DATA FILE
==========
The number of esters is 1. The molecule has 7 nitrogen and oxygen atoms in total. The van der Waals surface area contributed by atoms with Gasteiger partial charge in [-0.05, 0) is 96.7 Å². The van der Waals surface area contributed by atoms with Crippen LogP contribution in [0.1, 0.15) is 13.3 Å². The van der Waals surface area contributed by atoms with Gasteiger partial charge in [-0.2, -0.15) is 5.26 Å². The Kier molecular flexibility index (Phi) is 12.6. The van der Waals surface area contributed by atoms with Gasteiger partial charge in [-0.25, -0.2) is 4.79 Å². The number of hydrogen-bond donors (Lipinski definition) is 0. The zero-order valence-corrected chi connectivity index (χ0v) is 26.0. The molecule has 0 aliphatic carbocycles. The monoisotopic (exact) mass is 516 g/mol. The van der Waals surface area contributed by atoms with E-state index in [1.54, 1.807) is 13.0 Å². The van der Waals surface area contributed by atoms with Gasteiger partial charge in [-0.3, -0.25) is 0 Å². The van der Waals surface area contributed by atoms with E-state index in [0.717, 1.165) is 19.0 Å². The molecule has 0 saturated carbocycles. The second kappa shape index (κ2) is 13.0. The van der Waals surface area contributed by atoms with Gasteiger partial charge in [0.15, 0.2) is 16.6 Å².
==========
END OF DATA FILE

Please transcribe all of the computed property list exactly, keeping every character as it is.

The number of esters is 1. The molecule has 7 nitrogen and oxygen atoms in total. The van der Waals surface area contributed by atoms with Gasteiger partial charge in [-0.05, 0) is 96.7 Å². The van der Waals surface area contributed by atoms with Crippen LogP contribution in [0.1, 0.15) is 13.3 Å². The van der Waals surface area contributed by atoms with Gasteiger partial charge in [-0.2, -0.15) is 5.26 Å². The Kier molecular flexibility index (Phi) is 12.6. The van der Waals surface area contributed by atoms with Gasteiger partial charge in [-0.25, -0.2) is 4.79 Å². The number of hydrogen-bond donors (Lipinski definition) is 0. The zero-order valence-corrected chi connectivity index (χ0v) is 26.0. The molecule has 0 aliphatic carbocycles. The monoisotopic (exact) mass is 516 g/mol. The van der Waals surface area contributed by atoms with E-state index in [1.54, 1.807) is 13.0 Å². The van der Waals surface area contributed by atoms with Gasteiger partial charge in [-0.3, -0.25) is 0 Å². The van der Waals surface area contributed by atoms with E-state index in [0.717, 1.165) is 19.0 Å². The molecule has 0 saturated carbocycles. The second kappa shape index (κ2) is 13.0. The van der Waals surface area contributed by atoms with Gasteiger partial charge in [0.15, 0.2) is 16.6 Å².